Our generation and those that will follow us have had and will have the luxury that our parents nor grandparents were unable to experience. If at any time we are unsatisfied with our lot we can without any real effort redefine and reinvent ourselves. Don't like that office job balancing columns of numbers? Not to fear...you can start your own business or go back to school or drop-out or whatever. We don't necessarily have to choose wisely because most likely we are not going to be toiling at the same job and the same place for forty some odd years. Employment has become much more transient. What we did straight out of university will not necessarily be what we are doing by the time our twentieth year reunion rolls around.
I haven't always worked in an office supporting computer software. Less than a decade ago, I owned my own business - a 100 seat bar that was primarily a live entertainment venue for the local punk rock bands. Those literally were the days. We were absolutely depraved during this time. It was one never ending party which we were able to float with relative ease because of the success of the bar. We always had cash on hand and with that cash we bought copious amounts of dope - I actually hired my dealer to be my doorman so we never even had to travel any distance to cop! Very convenient. But, I those stories are for another day.
And I have many stories to tell of my days as a bar maid but I thought that I would wet your appetite with a review of my establishment that was published originally in my local paper.
Hit-and-miss funk of ******* Lounge worth checking out. CLUB SPY 1998-07-17
There are a few places in town I wouldn't recommend to anyone and there are a few places I'd say you simply shouldn't miss. The trouble is, I don't know in which category to place ******* Lounge.
For years, I've been a semi-regular patron of the *******. If you've never heard of it, that's OK. It's the smaller lounge directly beside the ******* on Dundas Street East and it's used to taking a back seat to the more prominent bands that play the larger room next door.
I'm not sure how to categorize the ******* because while I would recommend it to anyone who is a fan of live music, it certainly isn't suited to everyone's taste. But, like sushi or bungee jumping, it's the kind of thing you should probably try at least once, if for no other reason than to say you did.
At first glance, the ******* Lounge might not seem like much to look at, but it's the kind of place that has a strange way of growing on you. The decor is 1960's mod and you can tell that when it was first built, it was the kind of place where Austen Powers might have liked to hang out. The room is long and thin with funky lighting. The bar itself is also quite long with puffy vinyl padding that's both cheesy and comfortable. Most everything in the ******* Lounge has seen a better day, but to renovate would be to lose some of its strange appeal.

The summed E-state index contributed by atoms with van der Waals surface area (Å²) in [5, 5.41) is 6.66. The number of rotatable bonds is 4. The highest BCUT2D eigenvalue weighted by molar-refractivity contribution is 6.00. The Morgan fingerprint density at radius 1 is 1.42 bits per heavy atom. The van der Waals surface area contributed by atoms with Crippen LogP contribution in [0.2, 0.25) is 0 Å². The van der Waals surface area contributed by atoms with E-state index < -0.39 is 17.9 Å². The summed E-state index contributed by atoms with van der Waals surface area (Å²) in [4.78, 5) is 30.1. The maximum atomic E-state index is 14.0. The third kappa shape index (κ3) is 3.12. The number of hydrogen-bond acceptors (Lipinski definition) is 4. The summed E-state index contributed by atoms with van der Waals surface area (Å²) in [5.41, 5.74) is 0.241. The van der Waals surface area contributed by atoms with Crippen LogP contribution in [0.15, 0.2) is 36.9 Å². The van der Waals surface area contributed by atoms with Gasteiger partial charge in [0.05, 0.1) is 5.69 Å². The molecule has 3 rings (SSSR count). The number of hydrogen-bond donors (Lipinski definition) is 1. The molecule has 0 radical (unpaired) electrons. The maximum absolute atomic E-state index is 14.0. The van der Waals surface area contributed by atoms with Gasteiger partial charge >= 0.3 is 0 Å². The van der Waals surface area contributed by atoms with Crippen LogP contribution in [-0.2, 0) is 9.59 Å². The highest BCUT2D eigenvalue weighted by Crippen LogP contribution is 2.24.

For years the ******* Lounge has been a kind of proving ground for undiscovered and burgeoning talent. You'll find live entertainment there almost seven days a week. Its stock and trade is punk rock and many bands have names like Eating Disorder or Urban Goons, but the lounge also features just as many solo and acoustic performers, many of whom are from well-known bands trying out new material.
For example, Bill Eldridge, lead singer for Laughing Sam's Breakdown and formerly of Ten Seconds Over Tokyo, appears there Monday. His solo show is remarkable.
In my travels, I've seen my fair share of talentless wonders hit the stage, but at the same time I've seen just as many fresh and remarkably unique performers. And if you're lucky, you might see someone on their way up.
One evening I was introduced to an up-and-coming singer songwriter performing an acoustic show. I was duly impressed with his material and rightly so. His name was Hayden and a couple of months later, he signed a six-figure recording contract with a major record label.
That being said, I should also say that the size of the crowd has no relative bearing on the talent of the performer. Hayden's audience could not have been more than a half-dozen or so.
The same goes for my visit there last Saturday. Performing was Jennifer Mclaren, who, without a doubt, is one of the city's finest singers and most under appreciated talents. She played a knockout solo set to about a dozen people, several of whom wandered back and forth from the show at the ******* next door.
Beer at the ******* sells for $3.25, draft for $1.75 a half-pint, $3.25 for a pint and $9.50 a pitcher. Bar shots are $3.50.
I can say this much: You can't judge the ******* Lounge by one visit. The nature of the place is hit-and-miss. But, like London's weather, things change overnight and the next time you're in, you might well be amazed.
The ******* Lounge certainly isn't everybody's cup of tea and even for those who enjoy it, it isn't a place you'd go all the time. But if you're in the mood for something different, it's worth checking out. You just never know who might be there. 3*** out of 5*****